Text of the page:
News

Board balks on bottle ban

The Regional District of Nanaimo gave only half-hearted support to a request for the RDN to become a blue community this week.

At their committee of the whole meeting on Tuesday, directors opted to fulfill only one of the three requirements needed to get that designation.

The request called for the district to declare access to clean water as a human right, to support public ownership of water facilities and to ban the sale of bottled water at RDN facilities and events.

Chief administrative officer Carol Mason said the recognition of water as a human right is not within the purvew of the RDN’s mandate, suggesting it would be more appropriate for the federal government to do so.

As well, she said the RDN already supports public ownership of water utilities.

 

Those two aspects received no dissent from the board, but the third aspect, the banning of bottled water, sparked considerable debate.

Mason said the board has a policy of supporting healthy food choices at its facilities and has included bottled water as a healthier alternative to pop and other carbonated and sugary beverages.

“By eliminating that people could go to non-healthy choices,” she said. “We propose instead that we promote the use of public water without a ban on the sale of bottled water. We can provide bottled water as an option but also make water out of the tap available for people to fill up their water bottles.”

City of Nanaimo director Bill Bestwick didn’t agree, calling it strange that the district would opt to sell something that comes out of the tap for free — with little difference between them.

“We have tap water,” he said. “It’s a healthy choice and it’s free.”

His colleague, Nanaimo director Colleen Brennan didn’t much like the idea either, but was willing to support it.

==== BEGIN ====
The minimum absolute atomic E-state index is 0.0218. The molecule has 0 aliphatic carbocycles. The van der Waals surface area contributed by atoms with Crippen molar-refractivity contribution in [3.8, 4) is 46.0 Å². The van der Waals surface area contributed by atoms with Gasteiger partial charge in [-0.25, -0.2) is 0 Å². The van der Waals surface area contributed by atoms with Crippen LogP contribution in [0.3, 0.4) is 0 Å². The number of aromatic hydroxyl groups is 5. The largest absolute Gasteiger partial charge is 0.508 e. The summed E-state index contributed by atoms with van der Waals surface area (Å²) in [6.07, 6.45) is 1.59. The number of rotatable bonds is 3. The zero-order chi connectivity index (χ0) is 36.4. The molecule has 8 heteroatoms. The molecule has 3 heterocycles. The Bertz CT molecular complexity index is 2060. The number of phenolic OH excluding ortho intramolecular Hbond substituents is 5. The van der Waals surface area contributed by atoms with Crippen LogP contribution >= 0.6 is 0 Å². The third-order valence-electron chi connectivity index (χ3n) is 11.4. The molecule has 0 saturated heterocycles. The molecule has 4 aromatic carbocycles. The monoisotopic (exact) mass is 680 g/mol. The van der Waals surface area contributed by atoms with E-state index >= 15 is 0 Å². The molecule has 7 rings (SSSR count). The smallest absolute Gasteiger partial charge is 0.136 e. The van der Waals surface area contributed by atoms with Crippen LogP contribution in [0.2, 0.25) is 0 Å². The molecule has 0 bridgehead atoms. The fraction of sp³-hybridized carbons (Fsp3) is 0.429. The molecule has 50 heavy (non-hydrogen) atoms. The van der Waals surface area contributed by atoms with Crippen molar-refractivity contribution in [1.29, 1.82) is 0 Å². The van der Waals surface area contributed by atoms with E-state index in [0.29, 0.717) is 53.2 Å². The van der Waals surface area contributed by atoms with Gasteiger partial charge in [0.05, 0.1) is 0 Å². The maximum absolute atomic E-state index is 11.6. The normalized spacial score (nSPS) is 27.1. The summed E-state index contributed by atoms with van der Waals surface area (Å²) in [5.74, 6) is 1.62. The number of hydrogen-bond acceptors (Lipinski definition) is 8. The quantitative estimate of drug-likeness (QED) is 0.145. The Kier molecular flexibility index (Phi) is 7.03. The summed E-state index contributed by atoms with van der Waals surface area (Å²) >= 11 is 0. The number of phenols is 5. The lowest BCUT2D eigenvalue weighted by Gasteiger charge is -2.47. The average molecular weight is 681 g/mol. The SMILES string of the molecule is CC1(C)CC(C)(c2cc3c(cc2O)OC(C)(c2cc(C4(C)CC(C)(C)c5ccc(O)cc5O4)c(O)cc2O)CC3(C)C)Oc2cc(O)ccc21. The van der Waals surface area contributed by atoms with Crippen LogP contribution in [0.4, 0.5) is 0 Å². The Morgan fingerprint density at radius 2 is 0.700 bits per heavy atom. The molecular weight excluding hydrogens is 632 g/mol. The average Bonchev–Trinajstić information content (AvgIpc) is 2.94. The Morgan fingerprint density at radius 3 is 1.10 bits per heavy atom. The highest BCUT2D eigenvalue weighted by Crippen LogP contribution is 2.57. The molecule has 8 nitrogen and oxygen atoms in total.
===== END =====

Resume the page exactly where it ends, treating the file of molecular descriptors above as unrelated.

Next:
Alternate director Leann Salter was no fan, noting the plastic bottles area a huge problem, many of them floating offshore  in a huge trash island the size of Texas.

Nanaimo director John Ruttan stressed that the issue is one of water, rather than one of plastic. He was backed up by Qualicum Beach  director Dave Willie.

“We are not ready for this in many areas,” he said. “I can’t support a ban on bottled water until there is a full debate in the communities and the local council.”

 

The motion against a ban passed.

 

 

We encourage an open exchange of ideas on this story's topic, but we ask you to follow our guidelines for respecting community standards. Personal attacks, inappropriate language, and off-topic comments may be removed, and comment privileges revoked, per our Terms of Use. Please see our FAQ if you have questions or concerns about using Facebook to comment.

You might like ...

THURSDAY SPOTLIGHT: New uses for Parksville Winchelsea school
 
Employees of Chances officially off the job
 
Letter - Less drinking, more eating

Community Events, October 2014

Add an Event

Read the latest eEdition

Browse the print edition page by page, including stories and ads.

Oct 21 edition online now. Browse the archives.